- Next, I assembled the storm bolter, minus the handles. Using a pin vise and a very small bit, I bored three holes into the body, then threaded three tiny wires through from front to back. I then glued two micro LEDs to the ends of the barrels, and soldered them to the wiring. Then I glued the bolter handles onto the wiring coming out of the back of the gun.
- I put epoxy in one of the tank’s storage boxes and let it harden. After drilling it out, the box covers the protruding sensor head on/off switch. This way, I can slide the box up and down when I want to activate the sensor head. I then glued the left track piece to the hull.
Stage Two: Preparing the Electronics
The circuit boards I used all run from 3 volts. I soldered the power wires directly to the batteries to save space and increase reliability. I took care to use the minimum heat necessary to ensure a good solder connection, to avoid frying the IC chips and batteries. Modifying the electronics went as follows:
I began by putting new wiring in the strobe. Making sure the capacitor was discharged, I removed the existing wires and replaced them with coloured wires of my own. I wrote down what colour wire was the battery supply, the strobe trigger, the charge light leads, etc.
I test-fitted the strobe board in the hull, and then soldered the wires to the flash tube, stripping and wrapping one of the wires around the tube in a spiral.
Next, I built the 555 timer circuit with socket and transistor and tested it with the sound board for the best sound quality - a rapid fire effect. I soldered the base lead of a 2N2222 NPN transistor to pin 3 of the timer chip to drive the LEDs in the storm bolter.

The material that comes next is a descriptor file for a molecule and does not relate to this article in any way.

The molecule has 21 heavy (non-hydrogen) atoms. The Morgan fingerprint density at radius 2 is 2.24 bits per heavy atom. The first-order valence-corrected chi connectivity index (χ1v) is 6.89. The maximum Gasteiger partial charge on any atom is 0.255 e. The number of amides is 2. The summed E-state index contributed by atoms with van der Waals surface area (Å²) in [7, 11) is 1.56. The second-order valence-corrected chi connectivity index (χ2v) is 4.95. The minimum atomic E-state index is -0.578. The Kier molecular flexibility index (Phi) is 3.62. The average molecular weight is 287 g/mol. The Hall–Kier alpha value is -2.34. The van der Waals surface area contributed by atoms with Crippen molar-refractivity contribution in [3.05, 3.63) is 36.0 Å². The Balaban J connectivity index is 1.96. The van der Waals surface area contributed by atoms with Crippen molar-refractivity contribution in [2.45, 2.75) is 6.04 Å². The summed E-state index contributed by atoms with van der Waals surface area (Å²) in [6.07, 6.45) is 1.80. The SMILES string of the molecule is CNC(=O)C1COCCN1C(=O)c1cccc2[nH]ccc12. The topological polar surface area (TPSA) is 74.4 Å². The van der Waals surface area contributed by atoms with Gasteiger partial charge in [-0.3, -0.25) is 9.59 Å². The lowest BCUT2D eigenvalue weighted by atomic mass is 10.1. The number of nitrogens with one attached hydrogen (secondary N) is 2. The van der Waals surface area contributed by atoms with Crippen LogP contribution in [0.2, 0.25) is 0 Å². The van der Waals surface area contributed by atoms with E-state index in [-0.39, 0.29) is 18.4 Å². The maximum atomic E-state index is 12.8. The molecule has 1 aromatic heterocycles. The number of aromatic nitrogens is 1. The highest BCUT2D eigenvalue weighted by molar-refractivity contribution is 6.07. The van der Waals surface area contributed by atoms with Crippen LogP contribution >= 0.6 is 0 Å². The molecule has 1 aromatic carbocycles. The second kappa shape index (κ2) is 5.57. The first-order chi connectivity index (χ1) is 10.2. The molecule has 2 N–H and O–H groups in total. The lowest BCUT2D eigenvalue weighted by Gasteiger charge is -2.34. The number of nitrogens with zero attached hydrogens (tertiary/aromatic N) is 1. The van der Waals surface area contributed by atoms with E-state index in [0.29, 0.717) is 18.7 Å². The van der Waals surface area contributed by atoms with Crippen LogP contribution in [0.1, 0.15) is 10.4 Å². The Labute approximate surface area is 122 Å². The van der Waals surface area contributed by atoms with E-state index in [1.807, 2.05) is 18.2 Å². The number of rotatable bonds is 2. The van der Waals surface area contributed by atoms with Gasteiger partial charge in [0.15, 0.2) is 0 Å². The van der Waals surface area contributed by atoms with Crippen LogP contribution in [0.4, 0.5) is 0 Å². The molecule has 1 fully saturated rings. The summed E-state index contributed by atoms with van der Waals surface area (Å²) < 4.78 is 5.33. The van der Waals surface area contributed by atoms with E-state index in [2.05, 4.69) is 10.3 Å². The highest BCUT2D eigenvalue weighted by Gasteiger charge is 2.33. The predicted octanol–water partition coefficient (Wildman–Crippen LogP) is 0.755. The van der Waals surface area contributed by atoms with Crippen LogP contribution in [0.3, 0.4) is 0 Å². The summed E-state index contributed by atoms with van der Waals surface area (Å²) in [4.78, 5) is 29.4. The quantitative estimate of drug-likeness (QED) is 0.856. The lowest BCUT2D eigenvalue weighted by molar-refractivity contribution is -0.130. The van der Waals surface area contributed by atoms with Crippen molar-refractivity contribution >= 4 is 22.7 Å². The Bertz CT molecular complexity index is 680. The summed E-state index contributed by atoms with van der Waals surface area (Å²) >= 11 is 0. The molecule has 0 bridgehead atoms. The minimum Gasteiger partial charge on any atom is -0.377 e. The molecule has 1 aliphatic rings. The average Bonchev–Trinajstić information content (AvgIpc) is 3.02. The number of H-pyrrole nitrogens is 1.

I then turned my attention to the sound board. It was relatively simple - make sure the power and speaker leads were long and the storm bolter sound trigger wire was connected to Pin 3 of the timer chip. The cannon sound trigger wire went to one of two ganged pushbuttons, so the sound and flash go off simultaneously. I linked the sound board and 555 so they share the same power supply.
Last, I cut the motor shaft and modified it for attachment to the sensor head. I drilled a hole in the bottom of the sensor head for the shaft. After test-fitting the motor in the metal hull plates, I soldered long wires to the motor.
This is the point when I decided which components and batteries went where in the tank hull. I carefully test-fit each one until they were all inside the hull. I cannot emphasize enough the importance of insulating the strobe board and its related components from accidental contact with batteries and other parts, including fingers and wiring. I used shrink tubing to cover all the bare wiring joints, as well as the ends of the flash tube and the charge indicator lamp.
Stage Three: Final Assembly
Final assembly required a moderate amount of patience and attention to detail. I took particular care to make sure the wiring was as short as possible in order to reduce the amount of clutter inside the hull once everything was installed. Step by step, I assembled this mess into a model!
- I installed the Storm Bolter and ran the wires down through a hole in the metal plate into the hull.